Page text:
Widely picked up across regional media and supported on Twitter by #Commit2Infra, the debates brought together parties from across the political spectrum to discuss infrastructure priorities for the next administrations and beyond.
The London Infrastructure Debate took place on 4 April at ICE’s Headquarters One Great George Street. It provided a platform for the main Mayoral candidates or their representatives with the chance to set out their stalls on issues surrounding housing, transport, airport capacity, skills, climate change and a number of other infrastructure issues. In March, ICE London's Infrastructure for London Manifesto set out ten recommendations for the Mayor and London Assembly ahead of the Elections.
Candidates Caroline Pidgeon AM, Cllr Sian Berry and Peter Whittle were joined by Rail Minister Claire Perry MP, who was representing Zac Goldsmith, and London Assembly Member Val Shawcross AM CBE, representing Sadiq Khan at the Debate which was attended by over 300 people with many more watching live online.
Watch a full recording of the London debate
Belfast’s Metropolitan Arts Centre hosted a Built Environment debate on 5 April, organised by ICE, RSUA, RICS, ACE and RTPI. Sinn Féin's Daithí McKay, the SDLP's Connor Duncan, the UUP's Steve Aiken and Alliance's Andrew Muir all responded to questions from the floor, debating key built environment issues of importance to Northern Ireland. Many of the candidates supported recommendations set out in March’s 2016 Manifesto, ‘Building Our Quality of Life’. The report by ICE Northern Ireland was widely reported in regional news.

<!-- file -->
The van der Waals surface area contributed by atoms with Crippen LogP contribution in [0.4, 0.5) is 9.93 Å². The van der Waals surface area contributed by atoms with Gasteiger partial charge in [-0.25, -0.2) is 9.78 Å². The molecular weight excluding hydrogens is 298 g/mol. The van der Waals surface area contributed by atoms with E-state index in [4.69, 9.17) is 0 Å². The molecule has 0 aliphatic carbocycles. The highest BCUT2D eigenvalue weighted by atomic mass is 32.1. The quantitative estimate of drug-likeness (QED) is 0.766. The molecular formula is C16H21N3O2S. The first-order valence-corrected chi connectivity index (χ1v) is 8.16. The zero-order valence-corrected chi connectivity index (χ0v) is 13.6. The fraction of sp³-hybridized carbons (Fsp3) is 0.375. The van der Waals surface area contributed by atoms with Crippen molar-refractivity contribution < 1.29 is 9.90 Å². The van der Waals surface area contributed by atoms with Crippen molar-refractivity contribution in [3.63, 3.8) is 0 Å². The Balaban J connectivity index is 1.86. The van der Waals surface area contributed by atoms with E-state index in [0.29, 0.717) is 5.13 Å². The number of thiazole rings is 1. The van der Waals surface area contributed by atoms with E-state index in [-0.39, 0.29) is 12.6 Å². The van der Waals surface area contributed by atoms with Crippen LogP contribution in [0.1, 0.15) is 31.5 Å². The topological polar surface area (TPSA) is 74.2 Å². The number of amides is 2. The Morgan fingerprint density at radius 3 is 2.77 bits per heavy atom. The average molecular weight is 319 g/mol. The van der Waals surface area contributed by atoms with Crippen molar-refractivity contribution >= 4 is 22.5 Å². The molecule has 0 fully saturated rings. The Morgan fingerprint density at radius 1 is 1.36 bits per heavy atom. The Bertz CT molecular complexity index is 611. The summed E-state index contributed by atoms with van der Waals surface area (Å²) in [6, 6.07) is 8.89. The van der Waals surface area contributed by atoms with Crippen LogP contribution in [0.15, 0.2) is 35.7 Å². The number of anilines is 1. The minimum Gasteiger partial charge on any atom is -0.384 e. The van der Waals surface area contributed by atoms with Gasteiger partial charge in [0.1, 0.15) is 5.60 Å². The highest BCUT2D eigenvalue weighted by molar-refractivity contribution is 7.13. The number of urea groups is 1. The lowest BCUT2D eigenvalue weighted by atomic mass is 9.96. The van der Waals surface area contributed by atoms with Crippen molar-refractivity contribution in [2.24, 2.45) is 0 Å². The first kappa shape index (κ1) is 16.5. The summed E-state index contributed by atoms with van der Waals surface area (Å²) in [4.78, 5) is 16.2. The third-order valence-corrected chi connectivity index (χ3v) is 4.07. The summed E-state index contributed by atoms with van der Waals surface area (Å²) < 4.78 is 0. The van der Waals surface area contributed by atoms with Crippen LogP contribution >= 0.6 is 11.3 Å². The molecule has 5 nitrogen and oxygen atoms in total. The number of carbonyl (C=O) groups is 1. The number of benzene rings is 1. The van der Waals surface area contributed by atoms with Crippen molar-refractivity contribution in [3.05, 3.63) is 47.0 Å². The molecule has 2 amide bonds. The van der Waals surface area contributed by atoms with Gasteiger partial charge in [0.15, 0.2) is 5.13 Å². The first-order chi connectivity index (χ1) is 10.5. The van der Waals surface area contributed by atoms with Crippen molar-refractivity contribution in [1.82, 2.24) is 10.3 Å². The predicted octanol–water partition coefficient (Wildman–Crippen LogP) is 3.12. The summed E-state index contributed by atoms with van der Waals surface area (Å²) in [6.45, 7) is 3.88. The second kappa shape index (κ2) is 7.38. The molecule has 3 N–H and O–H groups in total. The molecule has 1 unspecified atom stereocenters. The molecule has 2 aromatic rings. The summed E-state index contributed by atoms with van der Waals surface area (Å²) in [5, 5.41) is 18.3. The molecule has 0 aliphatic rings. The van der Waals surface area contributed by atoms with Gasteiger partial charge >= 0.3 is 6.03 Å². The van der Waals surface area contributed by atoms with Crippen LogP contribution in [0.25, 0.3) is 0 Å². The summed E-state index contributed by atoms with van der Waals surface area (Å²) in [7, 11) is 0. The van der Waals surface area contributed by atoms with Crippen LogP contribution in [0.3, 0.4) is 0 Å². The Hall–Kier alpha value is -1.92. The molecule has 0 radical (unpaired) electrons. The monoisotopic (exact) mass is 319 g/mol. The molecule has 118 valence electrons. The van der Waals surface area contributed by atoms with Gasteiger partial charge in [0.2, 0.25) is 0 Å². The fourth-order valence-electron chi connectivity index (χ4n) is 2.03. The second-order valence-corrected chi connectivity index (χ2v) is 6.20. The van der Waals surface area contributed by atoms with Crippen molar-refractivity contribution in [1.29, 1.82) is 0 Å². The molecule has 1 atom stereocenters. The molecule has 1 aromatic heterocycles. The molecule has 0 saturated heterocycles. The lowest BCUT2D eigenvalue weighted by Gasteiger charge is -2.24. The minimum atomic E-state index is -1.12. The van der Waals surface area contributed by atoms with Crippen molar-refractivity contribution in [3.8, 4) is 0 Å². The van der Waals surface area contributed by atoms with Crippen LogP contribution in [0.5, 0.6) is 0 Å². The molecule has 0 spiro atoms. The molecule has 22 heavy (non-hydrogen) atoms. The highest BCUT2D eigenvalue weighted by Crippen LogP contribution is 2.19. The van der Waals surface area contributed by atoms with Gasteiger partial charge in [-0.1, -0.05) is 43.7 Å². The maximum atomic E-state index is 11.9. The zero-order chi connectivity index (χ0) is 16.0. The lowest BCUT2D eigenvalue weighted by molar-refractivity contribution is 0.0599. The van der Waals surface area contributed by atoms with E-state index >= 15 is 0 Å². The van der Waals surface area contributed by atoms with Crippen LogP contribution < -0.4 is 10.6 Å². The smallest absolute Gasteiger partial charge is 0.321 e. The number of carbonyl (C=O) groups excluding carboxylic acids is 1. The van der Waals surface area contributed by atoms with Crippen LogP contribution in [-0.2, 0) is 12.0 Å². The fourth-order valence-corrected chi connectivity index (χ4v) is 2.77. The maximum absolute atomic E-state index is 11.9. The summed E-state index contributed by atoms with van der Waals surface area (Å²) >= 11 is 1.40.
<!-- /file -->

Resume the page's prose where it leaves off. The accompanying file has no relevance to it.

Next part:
The following day, representatives of the main political parties in Wales came together to express their vision and aspirations for the future of Wales. The event was chaired by Geraint Talfan Davies, Chair of the Institute of Welsh Affairs, Chair of the Welsh Arts Council, board member of Welsh Water and current Chair of Welsh National Opera. It follows the publication of ICE Wales ’Manifesto for Infrastructure in Wales 2016: Prosperity, Growth and Jobs’. The Manifesto features vital recommendations for the next Assembly term, which focus on improving resilience, skills and infrastructure delivery.
Watch a full recording of the Wales debate
The debates were concluded on 19 April in Edinburgh, where Lib Dem candidate Katy Gordon, the SNP’s Marco Biagi, Labour Councillor Monica Lennon, the Scottish Green Party’s Maggie Chapman and Conservative candidate Iain McGill debated subjects such as skills, delivery and resilience, themes which echoed some of the recommendations set out in ICE Scotland’s Manifesto for Infrastructure: Scotland 2016. The publication sets out a vision of what needs to be done to ensure Scotland has transport, energy, waste, water and flooding networks fit for the future and challenges the nation's policy-makers to commit to infrastructure.
Watch a full recording of the Scotland debate
ICE is helping to set the long term agenda for UK infrastructure as part of its National Needs Assessment, a project to provide a cross-sector assessment of the UK’s national economic infrastructure – energy, transport, communications, water, waste and flooding needs to 2050 and identify options for how they can be met.